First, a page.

The CAP theorem

Before we get into the role of NOSQL, we must rst understand the CAP theorem. In the theory of computer science, the CAP theorem or Brewer’s theorem talks about distributed consistency. It states that it is impossible to achieve all of the following in a distributed system:

  • Consistency: Every client sees the most recently updated data state
  • Availability: The distributed system functions as expected, even if there are node failures
  • Partition tolerance: Intermediate network failure among nodes does not impact system functioning

    Although all three are impossible to achieve, any two can be achieved by the systems. That means in order to get high availability and partition tolerance, you need to sacri ce consistency. There are three types of systems:

  • CA: Data is consistent between all nodes, and you can read/write from any node, while you cannot afford to let your network go down. (For example: relational databases, columnar relational stores)
  • CP: Data is consistent and maintains tolerance for partitioning and preventing data going out of sync. (For example: Berkeley DB (key-value), MongoDB (document oriented), and HBase (columnar))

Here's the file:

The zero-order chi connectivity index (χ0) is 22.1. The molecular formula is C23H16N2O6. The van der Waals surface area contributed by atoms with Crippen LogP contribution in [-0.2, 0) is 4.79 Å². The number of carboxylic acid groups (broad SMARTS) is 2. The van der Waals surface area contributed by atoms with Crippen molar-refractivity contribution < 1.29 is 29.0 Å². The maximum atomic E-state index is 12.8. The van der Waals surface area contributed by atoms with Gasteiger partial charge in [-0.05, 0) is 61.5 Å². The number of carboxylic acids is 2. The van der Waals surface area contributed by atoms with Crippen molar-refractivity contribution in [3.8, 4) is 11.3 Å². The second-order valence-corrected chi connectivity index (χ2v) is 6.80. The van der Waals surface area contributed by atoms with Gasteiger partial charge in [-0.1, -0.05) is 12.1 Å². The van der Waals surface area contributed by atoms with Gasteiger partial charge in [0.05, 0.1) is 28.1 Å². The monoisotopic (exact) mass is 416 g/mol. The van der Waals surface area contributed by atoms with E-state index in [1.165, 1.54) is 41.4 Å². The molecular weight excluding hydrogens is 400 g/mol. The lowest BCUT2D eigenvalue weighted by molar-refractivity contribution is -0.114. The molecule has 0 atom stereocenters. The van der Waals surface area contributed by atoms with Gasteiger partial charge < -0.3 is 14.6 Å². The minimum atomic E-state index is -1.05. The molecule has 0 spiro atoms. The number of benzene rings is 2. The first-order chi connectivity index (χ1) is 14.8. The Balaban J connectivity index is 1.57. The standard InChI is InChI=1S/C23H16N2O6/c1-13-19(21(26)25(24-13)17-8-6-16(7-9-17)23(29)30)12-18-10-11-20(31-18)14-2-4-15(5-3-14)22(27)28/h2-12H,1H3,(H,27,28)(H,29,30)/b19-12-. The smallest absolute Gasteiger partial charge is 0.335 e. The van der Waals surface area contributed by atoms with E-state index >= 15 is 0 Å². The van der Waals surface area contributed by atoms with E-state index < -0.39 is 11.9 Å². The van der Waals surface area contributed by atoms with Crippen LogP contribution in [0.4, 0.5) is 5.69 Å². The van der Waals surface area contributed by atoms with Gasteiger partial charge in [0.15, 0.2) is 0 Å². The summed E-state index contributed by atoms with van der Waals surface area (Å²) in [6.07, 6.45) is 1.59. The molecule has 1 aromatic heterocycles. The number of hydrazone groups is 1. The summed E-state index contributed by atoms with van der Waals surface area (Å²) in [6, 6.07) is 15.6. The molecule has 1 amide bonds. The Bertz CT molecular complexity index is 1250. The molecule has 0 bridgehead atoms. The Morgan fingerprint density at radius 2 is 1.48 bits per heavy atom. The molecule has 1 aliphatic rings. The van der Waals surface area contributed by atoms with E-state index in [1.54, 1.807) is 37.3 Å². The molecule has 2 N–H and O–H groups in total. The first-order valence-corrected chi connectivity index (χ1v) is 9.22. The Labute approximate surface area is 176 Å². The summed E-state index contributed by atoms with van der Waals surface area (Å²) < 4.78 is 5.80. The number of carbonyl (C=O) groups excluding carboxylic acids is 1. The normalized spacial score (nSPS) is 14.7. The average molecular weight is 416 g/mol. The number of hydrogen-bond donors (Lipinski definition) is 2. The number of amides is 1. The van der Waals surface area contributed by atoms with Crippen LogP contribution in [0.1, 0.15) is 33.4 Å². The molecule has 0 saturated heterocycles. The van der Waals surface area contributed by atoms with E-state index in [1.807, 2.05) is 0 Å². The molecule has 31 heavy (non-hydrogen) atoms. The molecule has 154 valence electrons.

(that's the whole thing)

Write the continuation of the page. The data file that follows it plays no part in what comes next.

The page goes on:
• AP: Nodes are online always, but they may not get you the latest data; however, they sync whenever the lines are up. (For example: Dynamo (key-value), CouchDB (document oriented), and Cassandra (columnar))

    High availability can achieved through data replication; consistency is achieved by updating multiple nodes for changes in data. Relational databases are designed to achieve CA capabilities. NOSQL databases can either achieve CP or AP.

Source: Scaling Big Data with Hadoop and Solr, H. Karambelkar (2013)